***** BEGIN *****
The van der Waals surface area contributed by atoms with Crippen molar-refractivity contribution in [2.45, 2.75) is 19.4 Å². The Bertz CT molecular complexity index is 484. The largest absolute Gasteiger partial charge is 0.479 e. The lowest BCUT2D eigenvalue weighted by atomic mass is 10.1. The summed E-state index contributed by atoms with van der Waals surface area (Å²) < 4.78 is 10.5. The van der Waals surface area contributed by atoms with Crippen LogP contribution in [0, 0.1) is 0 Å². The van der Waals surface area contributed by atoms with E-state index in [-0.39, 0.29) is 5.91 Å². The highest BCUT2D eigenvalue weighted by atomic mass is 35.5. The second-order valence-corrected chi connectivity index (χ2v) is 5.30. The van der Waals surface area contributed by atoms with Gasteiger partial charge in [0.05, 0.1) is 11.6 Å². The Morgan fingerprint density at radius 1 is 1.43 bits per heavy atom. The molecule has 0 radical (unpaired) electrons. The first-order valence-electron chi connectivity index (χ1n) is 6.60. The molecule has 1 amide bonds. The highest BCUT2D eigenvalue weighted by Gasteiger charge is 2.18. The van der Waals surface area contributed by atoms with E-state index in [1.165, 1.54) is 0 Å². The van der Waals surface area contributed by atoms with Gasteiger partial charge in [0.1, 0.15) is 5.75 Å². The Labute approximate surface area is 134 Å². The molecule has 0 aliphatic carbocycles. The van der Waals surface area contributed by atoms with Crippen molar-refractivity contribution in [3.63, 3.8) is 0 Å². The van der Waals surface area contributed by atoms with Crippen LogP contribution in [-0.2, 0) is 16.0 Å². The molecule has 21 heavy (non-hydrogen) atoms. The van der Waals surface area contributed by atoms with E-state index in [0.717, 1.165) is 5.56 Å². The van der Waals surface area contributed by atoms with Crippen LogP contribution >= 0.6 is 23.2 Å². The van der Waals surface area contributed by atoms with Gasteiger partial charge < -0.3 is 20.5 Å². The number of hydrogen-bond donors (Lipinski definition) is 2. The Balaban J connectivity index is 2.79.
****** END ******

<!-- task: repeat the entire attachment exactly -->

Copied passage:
The van der Waals surface area contributed by atoms with Crippen molar-refractivity contribution in [2.45, 2.75) is 19.4 Å². The Bertz CT molecular complexity index is 484. The largest absolute Gasteiger partial charge is 0.479 e. The lowest BCUT2D eigenvalue weighted by atomic mass is 10.1. The summed E-state index contributed by atoms with van der Waals surface area (Å²) < 4.78 is 10.5. The van der Waals surface area contributed by atoms with Crippen LogP contribution in [0, 0.1) is 0 Å². The van der Waals surface area contributed by atoms with E-state index in [-0.39, 0.29) is 5.91 Å². The highest BCUT2D eigenvalue weighted by atomic mass is 35.5. The second-order valence-corrected chi connectivity index (χ2v) is 5.30. The van der Waals surface area contributed by atoms with Gasteiger partial charge in [0.05, 0.1) is 11.6 Å². The Morgan fingerprint density at radius 1 is 1.43 bits per heavy atom. The molecule has 0 radical (unpaired) electrons. The first-order valence-electron chi connectivity index (χ1n) is 6.60. The molecule has 1 amide bonds. The highest BCUT2D eigenvalue weighted by Gasteiger charge is 2.18. The van der Waals surface area contributed by atoms with E-state index in [1.165, 1.54) is 0 Å². The van der Waals surface area contributed by atoms with Gasteiger partial charge in [0.1, 0.15) is 5.75 Å². The Labute approximate surface area is 134 Å². The molecule has 0 aliphatic carbocycles. The van der Waals surface area contributed by atoms with Crippen molar-refractivity contribution in [3.63, 3.8) is 0 Å². The van der Waals surface area contributed by atoms with Crippen LogP contribution in [-0.2, 0) is 16.0 Å². The molecule has 21 heavy (non-hydrogen) atoms. The van der Waals surface area contributed by atoms with E-state index in [0.717, 1.165) is 5.56 Å². The van der Waals surface area contributed by atoms with Crippen LogP contribution >= 0.6 is 23.2 Å². The van der Waals surface area contributed by atoms with Gasteiger partial charge < -0.3 is 20.5 Å². The number of hydrogen-bond donors (Lipinski definition) is 2. The Balaban J connectivity index is 2.79.